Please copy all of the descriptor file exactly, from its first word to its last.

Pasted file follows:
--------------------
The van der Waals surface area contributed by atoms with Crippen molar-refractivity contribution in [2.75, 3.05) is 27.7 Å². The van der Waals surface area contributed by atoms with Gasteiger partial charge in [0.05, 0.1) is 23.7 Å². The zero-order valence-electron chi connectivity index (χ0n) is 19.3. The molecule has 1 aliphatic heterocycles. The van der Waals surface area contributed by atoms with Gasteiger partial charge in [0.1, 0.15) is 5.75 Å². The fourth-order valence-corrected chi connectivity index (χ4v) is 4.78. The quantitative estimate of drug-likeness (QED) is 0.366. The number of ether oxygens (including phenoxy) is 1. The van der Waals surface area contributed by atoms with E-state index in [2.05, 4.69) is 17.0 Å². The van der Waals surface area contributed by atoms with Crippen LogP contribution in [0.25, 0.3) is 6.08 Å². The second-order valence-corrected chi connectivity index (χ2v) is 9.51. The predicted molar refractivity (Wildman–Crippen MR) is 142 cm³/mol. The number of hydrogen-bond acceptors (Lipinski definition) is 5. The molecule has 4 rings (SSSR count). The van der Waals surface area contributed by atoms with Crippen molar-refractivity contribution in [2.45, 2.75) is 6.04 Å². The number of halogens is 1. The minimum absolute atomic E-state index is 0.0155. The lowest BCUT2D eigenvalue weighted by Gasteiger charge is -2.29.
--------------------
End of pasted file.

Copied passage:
The van der Waals surface area contributed by atoms with Crippen molar-refractivity contribution in [2.75, 3.05) is 27.7 Å². The van der Waals surface area contributed by atoms with Gasteiger partial charge in [0.05, 0.1) is 23.7 Å². The zero-order valence-electron chi connectivity index (χ0n) is 19.3. The molecule has 1 aliphatic heterocycles. The van der Waals surface area contributed by atoms with Gasteiger partial charge in [0.1, 0.15) is 5.75 Å². The fourth-order valence-corrected chi connectivity index (χ4v) is 4.78. The quantitative estimate of drug-likeness (QED) is 0.366. The number of ether oxygens (including phenoxy) is 1. The van der Waals surface area contributed by atoms with E-state index in [2.05, 4.69) is 17.0 Å². The van der Waals surface area contributed by atoms with Crippen LogP contribution in [0.25, 0.3) is 6.08 Å². The second-order valence-corrected chi connectivity index (χ2v) is 9.51. The predicted molar refractivity (Wildman–Crippen MR) is 142 cm³/mol. The number of hydrogen-bond acceptors (Lipinski definition) is 5. The molecule has 4 rings (SSSR count). The van der Waals surface area contributed by atoms with Crippen molar-refractivity contribution in [2.45, 2.75) is 6.04 Å². The number of halogens is 1. The minimum absolute atomic E-state index is 0.0155. The lowest BCUT2D eigenvalue weighted by Gasteiger charge is -2.29.